James Salomon visits INFINITE SEED at Bhumi Farms, East Hampton


INFINITE SEED at Bhumi Farms, East Hampton. Curated by Good to Know.FYI + Jess Hodin Lévy, this exhibition explores the interconnectedness of the cosmic forces and our earthly experiences in order to invite our collective healing.


“Standing at the crossroads, trying to read the signs
to tell me which way I should go
to find the answer, and all the time I know
Plant your love and let it grow.” - Eric Clapton, 1974.


Revelers enjoying Miya Ando’s “Moon Meditation Hut” installation, depicting moon phases and constellations that existed above Bhumi Farms during the spring.


One of several Alex Valls organically shaped ceramics embedded in the crop rows.


 Fitzhugh Karol’s large scale crescent sculpture finds its place on the property, with a portal into the landscape. Mark Wilson’s “Portrait of God” in the distance.


Another view of this lovely beast.


Mark Wilson’s “Portrait of God”, perched up high, investigates Foucault’s pendulum in an ongoing series exploring the physical manifestation of planetary rotations on human psyche.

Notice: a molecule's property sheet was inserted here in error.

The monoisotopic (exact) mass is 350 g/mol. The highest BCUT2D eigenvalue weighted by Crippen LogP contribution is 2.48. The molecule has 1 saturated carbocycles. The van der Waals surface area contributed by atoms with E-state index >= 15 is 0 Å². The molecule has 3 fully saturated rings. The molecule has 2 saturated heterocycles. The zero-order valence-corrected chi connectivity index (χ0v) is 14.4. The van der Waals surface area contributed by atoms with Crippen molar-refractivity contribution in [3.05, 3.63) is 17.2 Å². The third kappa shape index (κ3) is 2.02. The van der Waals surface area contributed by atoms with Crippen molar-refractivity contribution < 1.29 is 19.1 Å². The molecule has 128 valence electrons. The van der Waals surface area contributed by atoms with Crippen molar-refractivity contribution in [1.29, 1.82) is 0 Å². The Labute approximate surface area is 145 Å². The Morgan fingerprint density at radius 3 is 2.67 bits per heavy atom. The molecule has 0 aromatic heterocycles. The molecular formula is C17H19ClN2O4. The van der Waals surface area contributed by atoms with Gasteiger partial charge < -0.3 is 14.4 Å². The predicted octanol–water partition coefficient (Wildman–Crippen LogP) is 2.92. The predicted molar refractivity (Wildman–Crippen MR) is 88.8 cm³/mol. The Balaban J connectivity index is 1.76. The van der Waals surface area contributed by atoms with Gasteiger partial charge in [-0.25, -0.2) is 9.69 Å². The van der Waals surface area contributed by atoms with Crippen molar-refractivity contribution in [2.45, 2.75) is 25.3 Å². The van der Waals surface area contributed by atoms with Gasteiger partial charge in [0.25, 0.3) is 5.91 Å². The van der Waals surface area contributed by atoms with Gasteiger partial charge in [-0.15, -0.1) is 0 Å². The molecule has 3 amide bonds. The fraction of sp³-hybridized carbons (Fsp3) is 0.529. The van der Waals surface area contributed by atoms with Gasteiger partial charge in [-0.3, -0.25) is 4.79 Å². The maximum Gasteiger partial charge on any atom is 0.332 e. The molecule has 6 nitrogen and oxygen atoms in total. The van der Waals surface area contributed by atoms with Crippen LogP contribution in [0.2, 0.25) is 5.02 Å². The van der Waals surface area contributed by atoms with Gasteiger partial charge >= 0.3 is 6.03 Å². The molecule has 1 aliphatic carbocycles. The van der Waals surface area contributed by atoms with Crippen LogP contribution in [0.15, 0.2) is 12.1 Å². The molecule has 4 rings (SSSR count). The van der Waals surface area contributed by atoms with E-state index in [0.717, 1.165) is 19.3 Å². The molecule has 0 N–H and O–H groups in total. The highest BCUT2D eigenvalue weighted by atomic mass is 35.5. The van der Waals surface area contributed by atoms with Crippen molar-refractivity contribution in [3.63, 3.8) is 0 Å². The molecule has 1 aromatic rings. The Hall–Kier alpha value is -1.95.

Mark invited me to his studio down the road.


“The Order of Things”, a multisensory performance presented by Lia Chavez (R) on the occasion of the summer solstice.


Manuela Viero-Gallo’s entangled broken plates, titled “Reconstruction”, in the foreground, with Nick Van Woert’s “Dory” sculpture and Joiri Minaya’s “Container” works looking on.


Detail of Manuela Viero-Gallo’s “Reconstruction”, which explores the notion of female fragility in the form of porcelain. The plates, in bondage, are meant to symbolize and remember abuse.


Detail of Nick Van Woert’s “Dory” that stands in front of two Joiri Minaya “Container” works. The sculpture references cairns, or man made stacks of rocks, as an ode to his love of the outdoors.


Detail of “Container” by Joiri Minaya, a woman in a tropical printed bodysuit. She camouflages herself into the natural environment as an allegory for belonging, yet with a powerful onlooking gaze.


A layered version of myself, admiring Lia Chavez’s “Model for Infinity Interval Solar Pavilion”.


Curators Alex Valls (L), Jess Hodin Lévy (C), Julianna Vezzetti (R), Juliana Steiner (not pictured).


INFINITE SEED is a social distancing-friendly exhibition that is free and open to the public through July 2020. For more information, please visit www.goodtoknow.fyi 


James Salomon

James Salomon is the Director of Achille Salvagni America in NYC. He occasionally takes photographs and tells stories for Whitehot and various art and lifestyle publications.


Photo: Lori Hawkins


view all articles from this author